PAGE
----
More on topic, I particularly enjoy the argument that they're protecting against copybot/content theft. Chances are, your object is more likely to be botted when you use no-mod.

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IMO a better argument than insecurity and immaturity is the fact that no creator has complete control over how another person's computer will render an item. The idea of full control is an illusion.

This isn't saying that maturity and confidence don't come into play in terms of recognising and accepting this. They do factor in. But the creators who need to hear it will likely close off to the entire argument rather than recognise these things in themselves.

 

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7 hours ago, Penny Patton said:

 Do you utilize a rezzing system so you can easily swap out environments and add more to your land? Well, I hope you're willing to give up the freedom and value that type of system grants you. That no-mod couch you bought is totally worth the extra $5-$300usd/month the tier is going to cost you, right? (And if you don't know what I'm talking about or think I'm exaggerating, you should click that link and learn how to get a lot more value out of the land you're paying for.)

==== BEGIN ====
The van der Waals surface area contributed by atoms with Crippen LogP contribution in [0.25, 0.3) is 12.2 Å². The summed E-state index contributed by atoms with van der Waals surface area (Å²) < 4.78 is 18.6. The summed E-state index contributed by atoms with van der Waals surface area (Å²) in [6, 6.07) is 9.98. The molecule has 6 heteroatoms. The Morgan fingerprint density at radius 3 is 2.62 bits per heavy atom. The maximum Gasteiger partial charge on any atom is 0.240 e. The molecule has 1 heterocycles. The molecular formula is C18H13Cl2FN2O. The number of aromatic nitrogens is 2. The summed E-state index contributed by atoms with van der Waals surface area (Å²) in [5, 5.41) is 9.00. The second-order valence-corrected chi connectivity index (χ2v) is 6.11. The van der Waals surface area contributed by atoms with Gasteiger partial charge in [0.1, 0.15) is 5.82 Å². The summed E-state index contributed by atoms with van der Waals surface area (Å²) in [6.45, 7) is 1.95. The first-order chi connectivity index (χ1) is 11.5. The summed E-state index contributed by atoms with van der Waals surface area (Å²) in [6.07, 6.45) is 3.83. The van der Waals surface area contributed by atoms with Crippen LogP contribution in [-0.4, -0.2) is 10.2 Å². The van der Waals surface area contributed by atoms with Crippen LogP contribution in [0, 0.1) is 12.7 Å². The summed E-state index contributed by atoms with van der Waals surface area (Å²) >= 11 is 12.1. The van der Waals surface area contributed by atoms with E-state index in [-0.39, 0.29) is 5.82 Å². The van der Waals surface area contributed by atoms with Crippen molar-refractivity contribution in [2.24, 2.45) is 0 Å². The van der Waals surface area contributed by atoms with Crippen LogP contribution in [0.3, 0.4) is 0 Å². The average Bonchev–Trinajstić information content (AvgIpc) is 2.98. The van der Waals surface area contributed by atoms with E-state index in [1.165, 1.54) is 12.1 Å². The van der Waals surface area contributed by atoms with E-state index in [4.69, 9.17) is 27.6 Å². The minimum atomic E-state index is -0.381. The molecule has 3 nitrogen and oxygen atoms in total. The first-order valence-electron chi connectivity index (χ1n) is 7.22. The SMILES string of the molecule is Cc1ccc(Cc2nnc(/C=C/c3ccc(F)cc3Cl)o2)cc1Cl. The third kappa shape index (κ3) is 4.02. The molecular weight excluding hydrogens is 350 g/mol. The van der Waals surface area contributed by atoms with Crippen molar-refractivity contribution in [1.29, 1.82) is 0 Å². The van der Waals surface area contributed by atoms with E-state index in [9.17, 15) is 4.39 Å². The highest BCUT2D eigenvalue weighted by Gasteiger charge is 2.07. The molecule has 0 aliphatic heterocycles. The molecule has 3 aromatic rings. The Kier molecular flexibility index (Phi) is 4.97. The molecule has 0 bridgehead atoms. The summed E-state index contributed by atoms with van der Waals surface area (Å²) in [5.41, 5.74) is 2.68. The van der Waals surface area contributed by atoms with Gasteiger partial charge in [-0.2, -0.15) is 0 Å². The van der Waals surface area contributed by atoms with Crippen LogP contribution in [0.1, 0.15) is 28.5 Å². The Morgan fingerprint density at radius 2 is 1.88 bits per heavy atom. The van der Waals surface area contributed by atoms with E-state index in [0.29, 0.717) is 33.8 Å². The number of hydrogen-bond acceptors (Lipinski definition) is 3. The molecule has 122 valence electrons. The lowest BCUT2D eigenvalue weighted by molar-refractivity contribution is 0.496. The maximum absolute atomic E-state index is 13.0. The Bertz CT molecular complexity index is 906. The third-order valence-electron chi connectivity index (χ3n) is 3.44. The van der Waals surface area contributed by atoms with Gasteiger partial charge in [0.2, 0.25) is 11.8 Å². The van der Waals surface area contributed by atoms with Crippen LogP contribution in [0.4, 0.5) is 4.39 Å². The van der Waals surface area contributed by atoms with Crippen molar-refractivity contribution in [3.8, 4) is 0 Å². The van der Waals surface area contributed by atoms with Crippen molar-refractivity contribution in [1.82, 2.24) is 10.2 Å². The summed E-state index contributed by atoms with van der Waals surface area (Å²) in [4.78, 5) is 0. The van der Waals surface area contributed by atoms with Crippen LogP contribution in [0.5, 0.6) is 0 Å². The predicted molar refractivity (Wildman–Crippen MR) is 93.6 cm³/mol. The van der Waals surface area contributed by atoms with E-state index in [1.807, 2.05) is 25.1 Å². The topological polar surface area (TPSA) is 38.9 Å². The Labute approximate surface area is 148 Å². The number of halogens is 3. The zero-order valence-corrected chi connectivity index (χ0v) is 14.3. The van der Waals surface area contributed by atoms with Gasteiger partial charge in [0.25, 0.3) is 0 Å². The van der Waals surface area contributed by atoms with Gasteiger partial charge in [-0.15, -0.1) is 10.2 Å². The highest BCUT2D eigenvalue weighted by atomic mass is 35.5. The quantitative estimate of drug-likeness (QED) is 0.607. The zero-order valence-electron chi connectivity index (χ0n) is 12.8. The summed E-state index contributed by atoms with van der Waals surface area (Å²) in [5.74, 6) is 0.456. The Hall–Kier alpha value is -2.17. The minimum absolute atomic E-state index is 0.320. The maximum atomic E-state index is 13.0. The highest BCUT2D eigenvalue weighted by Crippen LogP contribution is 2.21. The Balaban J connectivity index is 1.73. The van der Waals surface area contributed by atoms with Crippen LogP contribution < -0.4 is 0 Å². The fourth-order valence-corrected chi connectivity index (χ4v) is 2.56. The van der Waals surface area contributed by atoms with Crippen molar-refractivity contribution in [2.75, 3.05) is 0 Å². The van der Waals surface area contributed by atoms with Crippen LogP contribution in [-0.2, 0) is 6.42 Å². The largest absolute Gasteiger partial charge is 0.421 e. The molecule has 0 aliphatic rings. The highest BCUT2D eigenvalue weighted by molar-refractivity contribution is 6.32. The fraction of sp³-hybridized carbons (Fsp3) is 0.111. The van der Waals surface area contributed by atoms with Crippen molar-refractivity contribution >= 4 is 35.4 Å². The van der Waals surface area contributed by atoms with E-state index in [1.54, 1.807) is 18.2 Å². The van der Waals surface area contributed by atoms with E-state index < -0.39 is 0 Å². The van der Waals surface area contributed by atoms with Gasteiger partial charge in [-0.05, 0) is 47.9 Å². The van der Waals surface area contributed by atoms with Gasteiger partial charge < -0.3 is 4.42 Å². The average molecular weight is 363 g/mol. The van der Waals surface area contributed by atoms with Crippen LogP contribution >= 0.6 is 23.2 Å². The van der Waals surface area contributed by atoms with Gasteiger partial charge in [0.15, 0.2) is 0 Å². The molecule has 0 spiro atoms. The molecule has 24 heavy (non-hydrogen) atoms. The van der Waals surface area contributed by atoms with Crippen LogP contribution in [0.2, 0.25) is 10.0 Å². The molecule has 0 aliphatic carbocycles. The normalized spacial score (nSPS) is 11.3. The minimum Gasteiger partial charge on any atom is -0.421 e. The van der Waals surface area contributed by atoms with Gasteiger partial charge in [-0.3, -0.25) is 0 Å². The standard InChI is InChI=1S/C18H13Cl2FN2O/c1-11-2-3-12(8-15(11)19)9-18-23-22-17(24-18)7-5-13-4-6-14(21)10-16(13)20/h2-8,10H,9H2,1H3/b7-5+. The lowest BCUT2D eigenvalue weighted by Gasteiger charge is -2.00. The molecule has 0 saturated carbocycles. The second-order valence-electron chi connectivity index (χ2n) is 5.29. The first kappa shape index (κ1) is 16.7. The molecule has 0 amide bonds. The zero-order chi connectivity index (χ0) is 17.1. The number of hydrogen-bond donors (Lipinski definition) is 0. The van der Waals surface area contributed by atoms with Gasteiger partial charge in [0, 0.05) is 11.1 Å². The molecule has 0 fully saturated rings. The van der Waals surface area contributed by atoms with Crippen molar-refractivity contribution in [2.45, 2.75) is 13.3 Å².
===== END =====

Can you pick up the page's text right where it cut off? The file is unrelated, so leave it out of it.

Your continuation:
I thought I knew what you're talking about, but if my understanding is correct, then I feel sure that you are mistaken. So I clicked the link, as you suggested, and found this:- "There is a catch. Rezzers only work with copy/mod content." The page at the end of the link is written by you, so it's not exactly verification of your claim in this thread.

Certainly rezzers only work with copyable items. That's necessary. But them not working with no-mod items is news to me, and it makes no sense. So much does it make no sense that, unless someone who does a lot of programming verifies your claim, I'm going to test it. To do that will take a bit of time and I'm about to go out, so I'm not checking right now.

Edited by Phil Deakins

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1 hour ago, Phil Deakins said:

I thought I knew what you're talking about, but if my understanding is correct, then I feel sure that you are mistaken. So I clicked the link, as you suggested, and found this:- "There is a catch. Rezzers only work with copy/mod content." The page at the end of the link is written by you, so it's not exactly verification of your claim in this thread.

Certainly rezzers only work with copyable items. That's necessary. But them not working with no-mod items is news to me, and it makes no sense. So much does it make no sense that, unless someone who does a lot of programming verifies your claim, I'm going to test it. To do that will take a bit of time and I'm about to go out, so I'm not checking right now.